7 Golden Rules of Interface Design
Before we get into those rules, we should know “Why should we follow these rules?” As Dan Ariely said in his book “predictably irrational” that “Humans rarely choose things in absolute terms”. We as humans and designers need some standards to rely on, some guidelines to follow so we can make choices or we will end up making random decisions. So, earlier interface designers did years of research and figured out how users interact with interfaces and they have tried to write down these guidelines to record their insights and guide the efforts of future designers. Ben Shneiderman (born August 21, 1947) is an American computer scientist and professor at the University of Maryland Human-Computer Interaction Lab. In his famous book “Designing the User Interface: Strategies for Effective Human-Computer Interaction”, Shneiderman revealed these 8 golden rules of interface design.
1.Strive for consistency
Consistent sequences of actions should be required in similar situations. Consistency helps users to achieve their goals and navigate through your app easily. when a UI works consistently, it becomes predictable (in a good way), which means users can understand how to use certain functions intuitively and without instruction and as an interface designer you should remember that your user is not using your product only, they are getting ideas, expectations, and building intuition from lots of different products. Things can go south very easily and can frustrate our users if our design is inconsistent and not familiar to users. Just imagine having two hamburger menus and a search bar at the bottom or the “Delete” button highlighted in green.
2.Cater to universalizability
Recognize the needs of diverse users and design, facilitating the transformation of content. Novice-expert differences, age ranges, disabilities, and technology diversity each enrich the spectrum of requirements that guides design. Adding features for novices, such as explanations, and features for experts, such as shortcuts and faster pacing, can enrich the interface design and improve perceived system quality. Let’s see how Instagram helps different types of users according to their experience so they can carry out tasks successfully without any anxiety. For the novice or first time user, Instagram provides visual cues and instruction to help first time users as shown in the figure below.
For experienced or frequent users, Instagram has this shortcut feature where you press and hold on the profile icon and you can switch between your accounts without even going to the profile page.
3.Design dialogue to yield closure
Informative feedback after a group of actions gives operators the satisfaction of accomplishment, a sense of relief, the signal to drop contingency plans from their minds, and a signal to prepare for the next group of actions. Your user should not spend any time in figuring out what is going on, tell them what their action has led them to. A classic example would be, e-commerce web sites move users from selecting products to the checkout, ending with a clear confirmation page that completes the transaction.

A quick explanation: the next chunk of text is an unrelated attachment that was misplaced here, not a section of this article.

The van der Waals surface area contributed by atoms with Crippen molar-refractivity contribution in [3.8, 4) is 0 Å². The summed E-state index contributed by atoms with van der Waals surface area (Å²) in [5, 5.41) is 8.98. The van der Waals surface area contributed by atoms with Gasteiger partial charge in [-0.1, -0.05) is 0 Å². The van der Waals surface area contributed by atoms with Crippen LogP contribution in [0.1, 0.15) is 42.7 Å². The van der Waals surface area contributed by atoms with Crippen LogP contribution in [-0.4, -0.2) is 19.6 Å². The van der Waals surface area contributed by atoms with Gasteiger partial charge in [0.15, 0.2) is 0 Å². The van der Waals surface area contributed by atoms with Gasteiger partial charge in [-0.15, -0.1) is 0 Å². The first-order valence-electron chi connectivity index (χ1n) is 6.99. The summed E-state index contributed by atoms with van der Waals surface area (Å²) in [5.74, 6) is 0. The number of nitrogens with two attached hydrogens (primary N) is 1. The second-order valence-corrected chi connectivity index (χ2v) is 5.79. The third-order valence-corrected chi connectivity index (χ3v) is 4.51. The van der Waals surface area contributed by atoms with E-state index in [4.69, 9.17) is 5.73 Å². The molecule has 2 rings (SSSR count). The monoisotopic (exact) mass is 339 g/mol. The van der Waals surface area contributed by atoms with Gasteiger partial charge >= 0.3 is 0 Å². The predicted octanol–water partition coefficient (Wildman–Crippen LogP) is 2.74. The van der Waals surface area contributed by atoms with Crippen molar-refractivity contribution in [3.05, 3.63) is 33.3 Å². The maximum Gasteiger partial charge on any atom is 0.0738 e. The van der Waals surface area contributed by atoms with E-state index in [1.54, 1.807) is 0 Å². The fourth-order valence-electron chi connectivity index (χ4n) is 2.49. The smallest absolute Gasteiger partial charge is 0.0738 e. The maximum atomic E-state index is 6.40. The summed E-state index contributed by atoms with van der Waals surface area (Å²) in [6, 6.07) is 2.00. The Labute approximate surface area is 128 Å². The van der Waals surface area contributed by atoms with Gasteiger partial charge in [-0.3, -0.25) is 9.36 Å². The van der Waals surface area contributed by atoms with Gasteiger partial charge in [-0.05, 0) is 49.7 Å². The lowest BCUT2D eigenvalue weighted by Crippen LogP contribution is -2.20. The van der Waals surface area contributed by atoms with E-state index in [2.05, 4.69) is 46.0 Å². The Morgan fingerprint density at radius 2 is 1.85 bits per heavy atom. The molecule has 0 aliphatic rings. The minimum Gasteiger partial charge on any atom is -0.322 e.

4.Prevent Error / Offer simple error handling
As much as possible, design the system such that users cannot make serious errors; If a user makes an error, the interface should detect the error and offer simple, constructive, and specific instructions for recovery. For example: error message for incorrect username at the Instagram login page.
5.Permit easy reversal of actions
As much as possible, actions should be reversible. This feature relieves anxiety since the user knows that errors can be undone, thus encouraging the exploration of unfamiliar options. The units of reversibility may be a single action, a data-entry task, or a complete group of actions, such as entry of a name and address block. Allow your user to undo the action instead of starting over. For example: the drawing function in Instagram stories, it provides an undo function.
6.Support internal locus of control
Experienced operators strongly desire the sense that they are in charge of the interface and that the interface responds to their actions. Surprising interface actions, tedious sequences of data entries, inability to obtain or difficulty in obtaining necessary information, and inability to produce the action desired all build anxiety and dissatisfaction. Make users the initiators of actions rather than the responders to actions.
7.Reduce short-term memory load
The limitation of human information processing in short-term memory (the rule of thumb is that humans can remember “seven plus or minus two chunks” of information) requires that displays be kept simple. Keeping our interface consistent and following the existing guidelines for interface design will help us to make our design more intuitive so our user doesn’t have to recall every time he/she uses the product. It’s simpler for us to recognize information rather than recall it.
These rules will always help you to design a more intuitive interface and will provide a good starting point for interface designers. Try to find out if your everyday apps use these rules or not.